Well before Love Live! and THE [email protected] would have fans collecting cartoon idols in their pockets, before Neon Genesis Evangelion would all-but-permanently ‘deconstruct’ mecha anime, and even before The Legend of The Galactic Heroes’ space opera antics, we had Super Dimension Fortress Macross… and folks, Macross is back!
The Macross series, with its signature blend of sci-fi, romance, and space-idols, has continued to endure with its many iterations from the early 80s to this very day. Certain complications with a certain Frankenanime called Robotech may have prevented one of the most influential and beloved mecha anime, only second to Mobile Suit Gundam, from rising to its full potential, but that’s all changed now.
And to help usher in this new international era for Macross, we’ve whipped up a guide to the franchise just for you.
Where Did the Macross Series Come From and Why Is It Important?
Super Dimension Fortress Macross, the first series in the franchise, was originally going to be called ‘Battle City Megaload‘ but Big West, one of the show’s sponsors, wanted the robot to be call ‘Macbeath‘ and ‘Macross‘ was the compromise.
It was originally fronted by a company called Wiz, who were working with the animators at Studio Nue and future-legend Shoji Kawamori, to create something inspired by Gundam. Wiz went out of business, Big West came in to pick up the pieces, and the Macross series was properly born.
When it premiered in late 1982, fan reception was so overwhelmingly positive that Big West extended the production to an odd 36 episodes. It allowed Macross to explore all sorts of uncharted anime territory, with fans particularly responding well to how it portrayed war from the civilian’s perspective and to a nuanced approach to romance for the time.
If the show wasn’t something special, no way they’d keep making quality iterations over the next 40 years, but some of that success is owed to how it expanded internationally.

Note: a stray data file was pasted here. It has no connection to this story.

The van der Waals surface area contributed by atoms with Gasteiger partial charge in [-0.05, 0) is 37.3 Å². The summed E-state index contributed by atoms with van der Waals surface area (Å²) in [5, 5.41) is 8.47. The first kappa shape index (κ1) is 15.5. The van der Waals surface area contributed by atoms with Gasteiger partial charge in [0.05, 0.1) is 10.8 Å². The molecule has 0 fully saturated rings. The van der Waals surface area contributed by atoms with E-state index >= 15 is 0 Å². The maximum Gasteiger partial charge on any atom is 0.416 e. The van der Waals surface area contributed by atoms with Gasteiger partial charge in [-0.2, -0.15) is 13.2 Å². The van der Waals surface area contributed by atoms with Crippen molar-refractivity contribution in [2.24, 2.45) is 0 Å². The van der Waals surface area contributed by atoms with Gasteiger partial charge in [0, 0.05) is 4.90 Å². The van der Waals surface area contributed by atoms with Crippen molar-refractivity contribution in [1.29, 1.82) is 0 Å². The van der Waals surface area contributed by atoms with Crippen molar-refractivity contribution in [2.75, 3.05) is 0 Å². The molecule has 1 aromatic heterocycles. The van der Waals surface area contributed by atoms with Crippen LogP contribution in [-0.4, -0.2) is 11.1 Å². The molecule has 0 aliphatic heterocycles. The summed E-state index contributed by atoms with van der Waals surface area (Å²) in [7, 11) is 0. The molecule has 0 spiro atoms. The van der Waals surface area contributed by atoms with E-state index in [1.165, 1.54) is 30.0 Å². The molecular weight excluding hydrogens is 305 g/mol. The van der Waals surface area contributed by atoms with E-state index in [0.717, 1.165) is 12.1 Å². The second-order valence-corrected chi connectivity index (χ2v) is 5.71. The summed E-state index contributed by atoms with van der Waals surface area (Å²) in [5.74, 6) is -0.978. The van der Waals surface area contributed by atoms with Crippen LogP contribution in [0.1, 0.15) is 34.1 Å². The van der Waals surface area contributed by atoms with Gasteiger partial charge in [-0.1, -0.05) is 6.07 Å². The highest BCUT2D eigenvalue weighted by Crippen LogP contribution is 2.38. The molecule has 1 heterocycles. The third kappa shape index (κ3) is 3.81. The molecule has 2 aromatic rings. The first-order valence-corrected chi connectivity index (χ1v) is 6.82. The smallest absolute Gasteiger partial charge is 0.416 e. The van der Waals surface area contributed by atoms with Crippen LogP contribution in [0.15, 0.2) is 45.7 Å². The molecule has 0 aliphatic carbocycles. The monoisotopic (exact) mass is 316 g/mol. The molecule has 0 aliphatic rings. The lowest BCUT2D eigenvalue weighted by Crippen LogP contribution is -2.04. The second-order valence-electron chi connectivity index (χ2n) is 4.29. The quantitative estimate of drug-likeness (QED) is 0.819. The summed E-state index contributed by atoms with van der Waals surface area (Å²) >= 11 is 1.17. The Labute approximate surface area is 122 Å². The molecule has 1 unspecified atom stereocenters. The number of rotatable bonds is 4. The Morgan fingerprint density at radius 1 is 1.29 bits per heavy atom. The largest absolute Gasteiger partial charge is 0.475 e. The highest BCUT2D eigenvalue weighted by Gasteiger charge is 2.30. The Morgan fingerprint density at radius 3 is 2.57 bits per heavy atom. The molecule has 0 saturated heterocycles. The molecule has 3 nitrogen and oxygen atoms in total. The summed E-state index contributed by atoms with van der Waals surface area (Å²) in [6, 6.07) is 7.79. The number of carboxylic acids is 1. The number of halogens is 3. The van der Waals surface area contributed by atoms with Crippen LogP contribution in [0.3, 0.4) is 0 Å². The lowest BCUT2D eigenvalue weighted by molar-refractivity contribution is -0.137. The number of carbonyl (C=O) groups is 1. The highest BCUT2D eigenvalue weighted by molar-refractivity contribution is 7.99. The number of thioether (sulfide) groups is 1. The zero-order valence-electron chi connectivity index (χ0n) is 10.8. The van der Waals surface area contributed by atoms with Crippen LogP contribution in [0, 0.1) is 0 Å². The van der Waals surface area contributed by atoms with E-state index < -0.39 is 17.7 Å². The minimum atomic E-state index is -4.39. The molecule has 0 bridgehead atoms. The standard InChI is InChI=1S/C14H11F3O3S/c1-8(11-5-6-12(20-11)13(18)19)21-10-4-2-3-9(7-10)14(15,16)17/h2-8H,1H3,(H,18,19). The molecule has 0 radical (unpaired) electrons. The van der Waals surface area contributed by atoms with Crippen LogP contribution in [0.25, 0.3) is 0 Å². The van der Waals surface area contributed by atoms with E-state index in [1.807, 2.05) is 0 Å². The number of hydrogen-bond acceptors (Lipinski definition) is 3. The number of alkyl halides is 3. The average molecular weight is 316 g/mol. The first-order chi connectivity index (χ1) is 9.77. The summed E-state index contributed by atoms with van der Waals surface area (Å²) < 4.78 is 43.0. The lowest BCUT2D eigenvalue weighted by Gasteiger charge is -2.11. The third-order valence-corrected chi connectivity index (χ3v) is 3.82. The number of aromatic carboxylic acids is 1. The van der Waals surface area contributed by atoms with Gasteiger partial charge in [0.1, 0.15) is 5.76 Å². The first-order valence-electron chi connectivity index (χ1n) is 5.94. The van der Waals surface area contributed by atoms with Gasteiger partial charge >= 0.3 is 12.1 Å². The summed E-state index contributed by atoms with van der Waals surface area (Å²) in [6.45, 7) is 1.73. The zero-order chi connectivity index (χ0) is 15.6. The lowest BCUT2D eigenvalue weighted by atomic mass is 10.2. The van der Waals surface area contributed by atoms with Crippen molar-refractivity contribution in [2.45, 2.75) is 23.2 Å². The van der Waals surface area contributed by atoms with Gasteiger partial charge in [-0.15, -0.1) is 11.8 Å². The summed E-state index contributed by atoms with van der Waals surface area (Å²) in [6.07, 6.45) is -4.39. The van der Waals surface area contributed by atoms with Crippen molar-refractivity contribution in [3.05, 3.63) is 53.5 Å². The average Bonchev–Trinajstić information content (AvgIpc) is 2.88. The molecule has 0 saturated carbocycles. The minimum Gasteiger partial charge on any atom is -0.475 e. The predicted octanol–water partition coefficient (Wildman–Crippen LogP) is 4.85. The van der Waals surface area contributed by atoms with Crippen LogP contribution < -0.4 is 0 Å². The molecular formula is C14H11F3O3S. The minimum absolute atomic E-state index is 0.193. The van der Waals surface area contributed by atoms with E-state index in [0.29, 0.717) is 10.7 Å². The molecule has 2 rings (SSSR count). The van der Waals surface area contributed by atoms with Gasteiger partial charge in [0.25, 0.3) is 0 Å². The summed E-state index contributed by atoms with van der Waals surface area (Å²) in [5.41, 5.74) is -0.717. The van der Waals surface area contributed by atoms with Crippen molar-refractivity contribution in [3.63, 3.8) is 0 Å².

Breaking Down the Many Macross Series
1. Super Dimension Fortress Macross (1982-1983)
- 36 episodes
- Oldie but goodie. You better start with this.
- Timeline: 2009-2012
The Macross series started with Super Dimension Fortress Macross one fateful October 1982 and it never looked back… until it realized allowing itself to get westernized into Robotech eventually bit it in the ass. While certainly taking some influence from the Mobile Suit Gundam school of mixing robots with serious story-telling, the show’s hard space-age edge coktailed with a cute girl who sings was a revolution all its own.
Who knew that mixing aerial dog-fighting, mecha bashing, and love would be a recipe for four decades of success?
2. Macross: Do You Remember Love? (1984)
- Two-hour film reinterpretation of Super Dimension Fortress Macross
- Best viewed after the original series because it changes some events, but if you don’t have the time, it’s a good way to learn the basics.
- Timeline: 2009-2012
Okay this one’s a movie, and a retelling of the original show at that. HOWEVER, many of the lifelong Macross fans out there consider Macross: Do You Remember Love one of the most important works of the franchise, leading it to having a reputation all its own. It is filled to the brim with that sweet and aesthetically pleasing 80s animation style, rendered at a movie budget that simultaneously depicts a wild space war while blasting Lin Minmay’s charm to 11.
That spectacle alone makes this a must watch.
3. Super Dimension Fortress Macross II: Lovers Again (1992)
- 6-episode OVA
- You can skip without guilt.
- Timeline: 2092
Super Dimension Fortress Macross II: Lovers Again saw no involvement from Shoji Kawamori nor the original team at Studio Nue, so you really could call it ‘Macross GT‘. Despite being very highly anticipated upon release, with no new proper Macross series or film in eight years, those then eager fans were not too thrilled with the final product.
The OVA featured a new group of aliens, new supporting singers, and a different type of protagonists. It also has some good mechanical design.